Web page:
French Presidential Election Poll: 85 Per Cent of Muslims Voted to Keep Macron in Power

PARIS, FRANCE - APRIL 09: A woman wearing traditional Islamic clothing walks through Panti
Sam Tarling/Getty Images

Muslims in France voted overwhelmingly for Emmanuel Macron, with 85 per cent of Muslim ballots going towards keeping the French President in power.

85 per cent of votes from Muslims in France during Sunday’s general election went to keeping Emmanuel Macron in power, a poll seen by a French Catholic paper has found.

It stands in stark contrast with the incumbent’s overall vote tally, with the reelected president winning just over 58 per cent of total ballots.

According to a poll conducted on behalf of the Catholic La Croix magazine, around 85 per cent of Muslim voters gave their ballot to Emmanuel Macron as opposed to his populist rival Marine Le Pen.

The “very homogenous” voting pattern from the community is likely down to Le Pen’s hardline approach to radical Islamism, with the Rassemblement National candidate vowing to ban the wearing of the Islamic veil in public should she have reached the Élysée.

Most of these votes had been transferred from eliminated far-left candidate Jean-Luc Mélenchon, who himself received 69 per cent of the Muslim vote in the first round of the election earlier in the month.

While the “homogenous” description certainly fits the Muslim vote in France on Sunday, it must be noted that the vote was not as homogenous as it was in 2017.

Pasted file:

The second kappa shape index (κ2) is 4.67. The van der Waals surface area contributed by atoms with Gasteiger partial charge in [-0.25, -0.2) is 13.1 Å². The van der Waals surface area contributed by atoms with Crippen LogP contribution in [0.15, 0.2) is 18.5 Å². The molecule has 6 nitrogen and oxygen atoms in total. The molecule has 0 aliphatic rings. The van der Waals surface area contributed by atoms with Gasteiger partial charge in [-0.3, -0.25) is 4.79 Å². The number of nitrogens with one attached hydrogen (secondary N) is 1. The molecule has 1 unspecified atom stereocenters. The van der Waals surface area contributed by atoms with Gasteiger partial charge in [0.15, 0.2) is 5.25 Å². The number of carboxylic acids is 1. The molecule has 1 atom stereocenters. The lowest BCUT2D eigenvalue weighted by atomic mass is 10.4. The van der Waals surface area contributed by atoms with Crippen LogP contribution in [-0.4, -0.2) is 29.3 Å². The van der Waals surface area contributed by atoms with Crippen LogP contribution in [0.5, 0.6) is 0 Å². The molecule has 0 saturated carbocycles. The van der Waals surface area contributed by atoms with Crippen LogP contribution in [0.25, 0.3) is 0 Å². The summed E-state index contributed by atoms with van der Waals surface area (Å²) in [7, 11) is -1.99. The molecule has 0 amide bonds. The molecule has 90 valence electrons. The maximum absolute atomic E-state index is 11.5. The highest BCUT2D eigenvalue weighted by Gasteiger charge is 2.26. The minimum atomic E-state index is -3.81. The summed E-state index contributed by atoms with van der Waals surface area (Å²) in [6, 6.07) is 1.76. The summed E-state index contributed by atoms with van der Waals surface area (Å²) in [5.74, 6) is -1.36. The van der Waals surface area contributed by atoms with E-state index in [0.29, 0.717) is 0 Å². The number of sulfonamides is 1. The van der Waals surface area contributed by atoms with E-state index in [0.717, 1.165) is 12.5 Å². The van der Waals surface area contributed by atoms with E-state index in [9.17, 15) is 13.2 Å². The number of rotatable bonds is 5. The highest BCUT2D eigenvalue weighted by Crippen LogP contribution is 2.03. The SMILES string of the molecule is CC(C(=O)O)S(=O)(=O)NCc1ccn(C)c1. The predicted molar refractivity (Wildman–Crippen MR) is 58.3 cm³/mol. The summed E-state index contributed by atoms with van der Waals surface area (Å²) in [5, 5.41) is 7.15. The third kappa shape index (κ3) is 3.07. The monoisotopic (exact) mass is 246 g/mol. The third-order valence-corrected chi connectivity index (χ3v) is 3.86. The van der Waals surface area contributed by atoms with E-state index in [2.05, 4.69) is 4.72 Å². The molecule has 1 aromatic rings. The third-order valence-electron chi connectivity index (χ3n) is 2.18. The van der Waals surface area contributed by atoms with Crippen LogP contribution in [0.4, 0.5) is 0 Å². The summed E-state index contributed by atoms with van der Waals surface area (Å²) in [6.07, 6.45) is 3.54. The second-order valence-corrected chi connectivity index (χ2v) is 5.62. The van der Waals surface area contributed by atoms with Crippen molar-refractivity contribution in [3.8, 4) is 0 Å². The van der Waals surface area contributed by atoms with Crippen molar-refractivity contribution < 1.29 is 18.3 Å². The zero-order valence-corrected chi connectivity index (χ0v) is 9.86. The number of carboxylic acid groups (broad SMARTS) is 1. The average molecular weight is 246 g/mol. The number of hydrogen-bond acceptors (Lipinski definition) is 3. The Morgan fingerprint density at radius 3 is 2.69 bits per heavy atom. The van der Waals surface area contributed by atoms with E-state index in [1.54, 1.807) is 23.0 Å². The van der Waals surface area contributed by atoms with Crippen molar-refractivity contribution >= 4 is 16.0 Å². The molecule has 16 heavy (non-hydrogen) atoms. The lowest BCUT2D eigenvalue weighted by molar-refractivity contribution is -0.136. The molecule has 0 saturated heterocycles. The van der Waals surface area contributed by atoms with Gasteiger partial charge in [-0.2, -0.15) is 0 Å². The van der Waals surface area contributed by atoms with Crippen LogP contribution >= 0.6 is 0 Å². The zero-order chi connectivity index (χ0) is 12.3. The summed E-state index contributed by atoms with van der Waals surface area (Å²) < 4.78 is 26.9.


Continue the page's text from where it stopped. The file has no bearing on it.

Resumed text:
During Emmanuel Macron’s first election for the presidency, he won an eye-watering 92 per cent of the Muslim vote, with this year’s result marking a 7 point decline in Muslim electoral support for the President.

In this aspect, the Muslim vote is all too similar to that of the general population in France, with Macron seeing around a seven-point drop over his 2017 result, likely a result of the fact that the last five years for Macron have been riddled with controversy.

Such frequent controversy was apparently not enough for the voters to put Le Pen in office though, and while the populist veteran did manage to achieve a record result for her faction of French politics, her efforts nevertheless have resulted in a loss that may see the French right once again wander the political desert for another five years at least.

One person who seems keen on avoiding this Mosesian fate however is right-wing pundit and former presidential candidate Eric Zemmour, who has appealed for the creation of a united populist front in the hopes of winning big in France’s upcoming general election.

However, those in Le Pen’s Rassemblement National camp have rejected the call, saying that there was little to no chance of an alliance with Zemmour or his associates at this stage.

“He has to deflate his head, which is huge, and stop insulting people,” said one senior RN member. “I think he should just be more modest, more humble.”

“I don’t see how we could make an alliance in good and due form with Reconquête today,” he went on to say.

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